Marche Istanbul is a Turkish grocery store in an unremarkable strip mall by Lawrence and Dufferin. I'm sure I've passed right by this store countless times, yet I've never much paid attention to what was inside. So when I did venture in for the first time, I was surprised (and honestly, felt a little sheepish) to find a bustling little shop filled with all sorts of Turkish goods--a sort of hidden treasure of imported specialties you'd be hard-pressed to find anywhere else.
Marche Istanbul first opened in Montreal before opening a second shop here at this location in Toronto. "About two decades," the store clerk answers when I ask him how long Marche Istanbul has been in the city. "Yes, about two decades, but you'd have to ask the owner for sure." The owner, a man by the name of Kamil, is not at the shop when I stop in, but the staff member fills me in on the basics of the store.
"Everything, everything is from Turkey," he says. "We have sweets, cooking supplies, lots of jams," he says, stocking a shelf with some jars. "Basically, everything you'd need."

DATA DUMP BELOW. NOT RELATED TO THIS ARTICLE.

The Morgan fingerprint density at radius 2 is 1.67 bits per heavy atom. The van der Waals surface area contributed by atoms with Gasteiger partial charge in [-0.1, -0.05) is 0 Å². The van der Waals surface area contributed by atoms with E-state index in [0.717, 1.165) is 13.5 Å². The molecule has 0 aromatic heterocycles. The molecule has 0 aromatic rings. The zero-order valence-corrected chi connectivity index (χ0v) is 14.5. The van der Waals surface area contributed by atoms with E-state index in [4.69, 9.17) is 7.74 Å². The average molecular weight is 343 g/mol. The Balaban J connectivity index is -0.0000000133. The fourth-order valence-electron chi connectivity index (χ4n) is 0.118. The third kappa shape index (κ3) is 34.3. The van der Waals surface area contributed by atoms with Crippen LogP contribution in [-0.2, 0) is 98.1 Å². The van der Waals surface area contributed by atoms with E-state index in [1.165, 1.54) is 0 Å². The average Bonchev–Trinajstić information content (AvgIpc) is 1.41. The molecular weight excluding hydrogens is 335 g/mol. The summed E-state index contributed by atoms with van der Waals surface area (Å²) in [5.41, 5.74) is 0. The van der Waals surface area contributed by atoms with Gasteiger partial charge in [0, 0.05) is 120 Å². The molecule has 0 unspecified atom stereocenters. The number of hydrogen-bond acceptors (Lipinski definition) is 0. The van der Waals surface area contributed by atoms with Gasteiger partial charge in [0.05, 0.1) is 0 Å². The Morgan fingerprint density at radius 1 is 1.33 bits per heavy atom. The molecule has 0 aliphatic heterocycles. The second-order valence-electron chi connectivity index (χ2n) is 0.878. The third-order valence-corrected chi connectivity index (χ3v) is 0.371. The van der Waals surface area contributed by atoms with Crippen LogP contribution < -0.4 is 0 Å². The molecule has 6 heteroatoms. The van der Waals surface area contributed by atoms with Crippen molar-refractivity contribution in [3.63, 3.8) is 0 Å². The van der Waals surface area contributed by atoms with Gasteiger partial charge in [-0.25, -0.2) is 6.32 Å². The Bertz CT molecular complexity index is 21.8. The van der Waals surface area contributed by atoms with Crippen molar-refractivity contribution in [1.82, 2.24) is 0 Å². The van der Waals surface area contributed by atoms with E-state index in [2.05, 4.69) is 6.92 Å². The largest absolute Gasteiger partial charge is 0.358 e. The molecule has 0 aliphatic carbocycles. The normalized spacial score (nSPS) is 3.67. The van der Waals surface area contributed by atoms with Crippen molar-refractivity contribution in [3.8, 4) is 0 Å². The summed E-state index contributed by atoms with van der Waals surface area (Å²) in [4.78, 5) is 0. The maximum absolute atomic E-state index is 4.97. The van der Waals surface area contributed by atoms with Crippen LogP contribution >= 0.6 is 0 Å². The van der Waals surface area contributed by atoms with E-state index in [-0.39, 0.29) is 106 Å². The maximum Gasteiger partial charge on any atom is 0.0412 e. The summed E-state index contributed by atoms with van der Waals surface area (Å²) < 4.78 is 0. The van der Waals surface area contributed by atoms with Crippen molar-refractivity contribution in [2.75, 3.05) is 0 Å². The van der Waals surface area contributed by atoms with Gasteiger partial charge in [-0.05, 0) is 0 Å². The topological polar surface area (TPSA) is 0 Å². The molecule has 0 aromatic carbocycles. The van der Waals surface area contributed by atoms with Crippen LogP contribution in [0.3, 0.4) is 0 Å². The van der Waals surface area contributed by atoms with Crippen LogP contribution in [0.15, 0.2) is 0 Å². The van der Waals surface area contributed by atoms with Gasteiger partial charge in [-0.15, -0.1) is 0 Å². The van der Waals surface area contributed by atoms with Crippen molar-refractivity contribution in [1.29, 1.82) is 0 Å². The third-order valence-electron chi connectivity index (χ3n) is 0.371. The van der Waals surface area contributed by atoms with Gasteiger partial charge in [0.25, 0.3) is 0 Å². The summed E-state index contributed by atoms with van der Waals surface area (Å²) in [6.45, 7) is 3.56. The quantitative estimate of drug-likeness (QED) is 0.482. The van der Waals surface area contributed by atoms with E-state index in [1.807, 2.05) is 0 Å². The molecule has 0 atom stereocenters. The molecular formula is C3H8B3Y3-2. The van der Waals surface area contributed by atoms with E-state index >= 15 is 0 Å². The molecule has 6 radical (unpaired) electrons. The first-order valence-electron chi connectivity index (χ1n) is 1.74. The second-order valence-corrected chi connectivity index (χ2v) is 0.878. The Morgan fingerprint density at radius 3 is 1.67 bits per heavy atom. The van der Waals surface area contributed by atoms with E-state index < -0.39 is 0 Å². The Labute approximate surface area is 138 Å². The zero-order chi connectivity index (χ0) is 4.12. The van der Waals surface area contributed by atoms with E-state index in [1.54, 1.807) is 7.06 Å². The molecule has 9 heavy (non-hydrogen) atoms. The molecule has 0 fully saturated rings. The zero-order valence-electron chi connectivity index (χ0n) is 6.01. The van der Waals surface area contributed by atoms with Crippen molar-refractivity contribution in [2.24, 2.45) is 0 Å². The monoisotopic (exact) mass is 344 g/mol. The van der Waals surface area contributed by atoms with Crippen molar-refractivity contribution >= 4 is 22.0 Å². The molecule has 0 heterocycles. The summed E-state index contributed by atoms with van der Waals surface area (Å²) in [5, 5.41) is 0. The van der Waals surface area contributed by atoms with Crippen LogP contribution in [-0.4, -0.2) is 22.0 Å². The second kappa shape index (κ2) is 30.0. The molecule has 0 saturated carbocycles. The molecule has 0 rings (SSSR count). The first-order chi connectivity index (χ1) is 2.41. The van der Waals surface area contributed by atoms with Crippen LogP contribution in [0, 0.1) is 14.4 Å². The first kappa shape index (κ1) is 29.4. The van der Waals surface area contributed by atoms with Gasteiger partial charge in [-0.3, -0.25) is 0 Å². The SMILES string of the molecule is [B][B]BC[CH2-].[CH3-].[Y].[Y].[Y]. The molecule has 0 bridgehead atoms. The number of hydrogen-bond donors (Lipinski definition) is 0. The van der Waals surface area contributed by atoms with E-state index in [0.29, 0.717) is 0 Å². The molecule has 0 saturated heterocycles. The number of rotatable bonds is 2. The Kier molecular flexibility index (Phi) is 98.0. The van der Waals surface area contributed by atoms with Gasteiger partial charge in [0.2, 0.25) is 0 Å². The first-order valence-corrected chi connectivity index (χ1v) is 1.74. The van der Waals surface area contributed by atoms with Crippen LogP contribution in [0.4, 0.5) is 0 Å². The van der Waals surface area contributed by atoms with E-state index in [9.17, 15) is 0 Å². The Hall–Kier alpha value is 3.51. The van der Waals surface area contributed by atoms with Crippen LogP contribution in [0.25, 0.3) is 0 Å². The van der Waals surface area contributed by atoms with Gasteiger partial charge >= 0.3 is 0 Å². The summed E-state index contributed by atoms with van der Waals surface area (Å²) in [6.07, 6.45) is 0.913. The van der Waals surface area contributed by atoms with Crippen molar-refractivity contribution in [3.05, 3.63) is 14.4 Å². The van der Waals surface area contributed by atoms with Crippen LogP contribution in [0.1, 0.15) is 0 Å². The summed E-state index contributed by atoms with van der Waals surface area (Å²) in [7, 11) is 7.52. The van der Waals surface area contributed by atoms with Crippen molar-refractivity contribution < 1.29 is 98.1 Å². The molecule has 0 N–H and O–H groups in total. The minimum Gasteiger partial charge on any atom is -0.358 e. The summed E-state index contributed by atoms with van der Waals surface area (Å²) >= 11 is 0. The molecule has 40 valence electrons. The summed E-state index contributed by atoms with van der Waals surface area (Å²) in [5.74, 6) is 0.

And indeed, perhaps there's everything you'd need if you know what you're looking for, but since I was just getting acquainted with the unfamiliar items at Marche Istanbul, I took a little time to explore the goods. One thing I quickly came to learn is that olives are big--very big. Marche Istanbul has all sorts of them, including many oils and massive tubs of black olives (with handles, for easy carrying) selling for around $75.
Next to the olive area is the kitchen and deli counter, which, I'm told, usually offers simple prepared Turkish items. Perhaps I've come on an off day, however, because the spread then looked rather stark. The shop is not lacking in bulk goods, though. I explored the bins of imported dry goods, which included things like unground Turkish cloves (18.99/kg), rubbed Turkish mint (19.99/kg), coarse bulgur ($1.99/kg) and fine lemon salt ($8.99/kg). And Turkish delight, of course.
But beyond the edible items, Marche Istanbul also imports housewares, beauty items, and other miscellaneous goods. The hookahs were no strange sight to me, but I took time examining the Arko shave stick and shelved brass instruments, which, the clerk told me, are actually a kefir mills. And though I don't think I'll be grinding my own kefir anytime soon, or cooking an authentic Turkish meal, for that matter, it's nice to know that I'll know where to go if the cultural urge ever strikes me.